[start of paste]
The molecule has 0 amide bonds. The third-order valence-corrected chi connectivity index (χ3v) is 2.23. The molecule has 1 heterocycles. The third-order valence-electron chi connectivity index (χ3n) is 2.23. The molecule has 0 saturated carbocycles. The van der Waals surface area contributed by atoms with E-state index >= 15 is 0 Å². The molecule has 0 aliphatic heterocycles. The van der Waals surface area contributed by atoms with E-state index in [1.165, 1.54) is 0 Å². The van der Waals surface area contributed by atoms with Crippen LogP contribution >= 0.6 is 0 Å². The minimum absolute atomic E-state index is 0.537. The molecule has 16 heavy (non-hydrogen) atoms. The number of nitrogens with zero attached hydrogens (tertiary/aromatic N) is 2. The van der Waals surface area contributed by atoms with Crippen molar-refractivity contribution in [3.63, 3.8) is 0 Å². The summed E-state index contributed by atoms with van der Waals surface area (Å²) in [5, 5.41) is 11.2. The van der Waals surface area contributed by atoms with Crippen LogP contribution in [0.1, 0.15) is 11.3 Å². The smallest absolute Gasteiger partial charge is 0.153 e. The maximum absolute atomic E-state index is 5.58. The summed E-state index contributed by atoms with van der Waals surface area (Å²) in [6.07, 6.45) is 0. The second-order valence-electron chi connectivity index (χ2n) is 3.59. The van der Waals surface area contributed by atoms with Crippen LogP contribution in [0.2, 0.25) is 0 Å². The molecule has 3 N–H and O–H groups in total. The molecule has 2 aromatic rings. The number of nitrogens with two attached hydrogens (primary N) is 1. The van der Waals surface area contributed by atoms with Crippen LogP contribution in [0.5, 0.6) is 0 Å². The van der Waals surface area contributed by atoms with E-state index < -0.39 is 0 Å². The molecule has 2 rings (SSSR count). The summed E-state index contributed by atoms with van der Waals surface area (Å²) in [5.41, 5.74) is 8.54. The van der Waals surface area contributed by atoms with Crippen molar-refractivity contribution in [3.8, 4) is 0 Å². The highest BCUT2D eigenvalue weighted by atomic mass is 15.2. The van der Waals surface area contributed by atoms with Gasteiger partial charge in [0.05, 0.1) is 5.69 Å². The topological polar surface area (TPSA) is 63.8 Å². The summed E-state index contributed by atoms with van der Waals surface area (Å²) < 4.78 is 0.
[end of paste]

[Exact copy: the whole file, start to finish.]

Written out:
The molecule has 0 amide bonds. The third-order valence-corrected chi connectivity index (χ3v) is 2.23. The molecule has 1 heterocycles. The third-order valence-electron chi connectivity index (χ3n) is 2.23. The molecule has 0 saturated carbocycles. The van der Waals surface area contributed by atoms with E-state index >= 15 is 0 Å². The molecule has 0 aliphatic heterocycles. The van der Waals surface area contributed by atoms with E-state index in [1.165, 1.54) is 0 Å². The van der Waals surface area contributed by atoms with Crippen LogP contribution >= 0.6 is 0 Å². The minimum absolute atomic E-state index is 0.537. The molecule has 16 heavy (non-hydrogen) atoms. The number of nitrogens with zero attached hydrogens (tertiary/aromatic N) is 2. The van der Waals surface area contributed by atoms with Crippen molar-refractivity contribution in [3.63, 3.8) is 0 Å². The summed E-state index contributed by atoms with van der Waals surface area (Å²) in [5, 5.41) is 11.2. The van der Waals surface area contributed by atoms with Crippen LogP contribution in [0.1, 0.15) is 11.3 Å². The smallest absolute Gasteiger partial charge is 0.153 e. The maximum absolute atomic E-state index is 5.58. The summed E-state index contributed by atoms with van der Waals surface area (Å²) in [6.07, 6.45) is 0. The second-order valence-electron chi connectivity index (χ2n) is 3.59. The van der Waals surface area contributed by atoms with Crippen LogP contribution in [0.2, 0.25) is 0 Å². The molecule has 3 N–H and O–H groups in total. The molecule has 2 aromatic rings. The number of nitrogens with two attached hydrogens (primary N) is 1. The van der Waals surface area contributed by atoms with Crippen LogP contribution in [0.5, 0.6) is 0 Å². The van der Waals surface area contributed by atoms with E-state index < -0.39 is 0 Å². The molecule has 2 rings (SSSR count). The summed E-state index contributed by atoms with van der Waals surface area (Å²) in [5.41, 5.74) is 8.54. The van der Waals surface area contributed by atoms with Crippen molar-refractivity contribution in [3.8, 4) is 0 Å². The highest BCUT2D eigenvalue weighted by atomic mass is 15.2. The van der Waals surface area contributed by atoms with Gasteiger partial charge in [0.05, 0.1) is 5.69 Å². The topological polar surface area (TPSA) is 63.8 Å². The summed E-state index contributed by atoms with van der Waals surface area (Å²) < 4.78 is 0.